The Book of Lists really feel as if they come out of the early-nineties alternative scene. This album starts off with â€œThrough Stained Glassâ€, and it honestly feels as if Depeche Mode, The Smiths and R.E.M. sat down for a bonfire. Not quite college-rock, the lightly-tinted (with grunge) style of music that The Book of Lists play maintain a relevancy even as the tracks tend to look back. For example, â€œPacifist Revoltâ€ uses the very confident and simple guitar work of Depeche Modeâ€™s â€œPersonal Jesusâ€ while couching it in the new yet retro-rock of The Vines and Jet.
With a solid mastering showcasing what is already impressive musicianship of The Book of Lists, each track is its own gem. This individuality is what gets the band in trouble; for me, there seems to be little in cohesion amongst the six tracks on this EP. â€œBecoming Forgettableâ€ is much more brooding than any of the previous track, letting the tension snowball before expressing that energy during the chorus. What exists on â€œRed Arrowsâ€ is a disc full of euphonic tracks but tracks that suffer with deepness of meaning. Thus, the tracks sound good but they are not really emotionally affecting, whether it be by the music or the lyrics themselves. Finally bring some emotional gravity to their â€œNeurosisâ€, The Book of Lists (through the incredibly fitting bass lines of Laura Piasta and almost-vocal quality of guitars) really begin to expand their sound after a minor rut. The Bauhaus-esque vocals that are such a major part of â€œSweet Maladyâ€ make this a bi-polar goth-rock track; on the one hand there are the goth vocals recreated to a T by Chris, but also the same jangly guitar and emotive bass that have been on and off throughout the disc.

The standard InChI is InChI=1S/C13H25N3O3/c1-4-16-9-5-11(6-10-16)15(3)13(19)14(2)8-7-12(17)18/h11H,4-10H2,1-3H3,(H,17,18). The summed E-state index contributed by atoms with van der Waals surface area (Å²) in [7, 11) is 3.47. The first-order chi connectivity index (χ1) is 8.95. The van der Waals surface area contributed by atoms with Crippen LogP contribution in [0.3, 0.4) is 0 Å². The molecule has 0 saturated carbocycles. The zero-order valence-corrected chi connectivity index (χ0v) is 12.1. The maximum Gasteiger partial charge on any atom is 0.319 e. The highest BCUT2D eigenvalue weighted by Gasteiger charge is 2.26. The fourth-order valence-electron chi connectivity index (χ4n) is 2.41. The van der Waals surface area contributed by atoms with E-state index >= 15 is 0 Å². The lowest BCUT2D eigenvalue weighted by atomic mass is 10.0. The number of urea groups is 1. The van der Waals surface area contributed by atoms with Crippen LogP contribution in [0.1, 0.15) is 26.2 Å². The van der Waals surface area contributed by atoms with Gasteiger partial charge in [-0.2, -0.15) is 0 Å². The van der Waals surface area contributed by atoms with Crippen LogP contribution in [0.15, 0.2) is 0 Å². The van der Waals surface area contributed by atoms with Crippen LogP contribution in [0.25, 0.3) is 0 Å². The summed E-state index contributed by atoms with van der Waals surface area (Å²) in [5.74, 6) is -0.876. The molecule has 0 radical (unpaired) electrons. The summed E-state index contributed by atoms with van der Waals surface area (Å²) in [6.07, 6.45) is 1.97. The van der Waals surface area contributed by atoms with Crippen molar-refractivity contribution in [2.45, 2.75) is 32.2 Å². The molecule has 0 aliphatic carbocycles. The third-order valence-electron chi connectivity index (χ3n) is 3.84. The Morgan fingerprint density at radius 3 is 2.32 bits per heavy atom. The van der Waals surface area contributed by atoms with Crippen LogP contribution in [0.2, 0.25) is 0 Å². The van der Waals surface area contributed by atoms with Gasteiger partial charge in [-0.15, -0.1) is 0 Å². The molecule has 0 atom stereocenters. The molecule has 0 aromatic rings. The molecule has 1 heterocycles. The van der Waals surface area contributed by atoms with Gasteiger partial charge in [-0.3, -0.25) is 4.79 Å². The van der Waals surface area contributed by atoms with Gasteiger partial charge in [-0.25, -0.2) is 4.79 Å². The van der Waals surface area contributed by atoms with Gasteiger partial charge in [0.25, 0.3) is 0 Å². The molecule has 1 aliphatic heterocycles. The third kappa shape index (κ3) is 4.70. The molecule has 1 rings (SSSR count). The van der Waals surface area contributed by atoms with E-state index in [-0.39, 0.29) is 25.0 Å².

The tracks are compelling in an audible sense, but everything is given the same treatment to such a degree that it really becomes hard to pick a â€œstand-outâ€ track. Deciding what exactly is missing from the band was something challenging (to say the least). Perhaps it is the inability of Chrisâ€™ vocals to break free from the wall of sound that surrounds them; perhaps it is the all-mixed-up sound created by this wall of sound â€“ something is rotten in the state of Vancouver. It is not a major issue in the least; The Book of Lists is one of the better bands doing this style of pop/indie-rock at this period, but something just does not allow the band to click completely with their listeners.
Top Track: Through Stained Glass
The Book of Lists â€“ Red Arrows / 2005 Global Symphonic / 6 Tracks / http://www.globalsymphonic.com / Reviewed 24 June 2005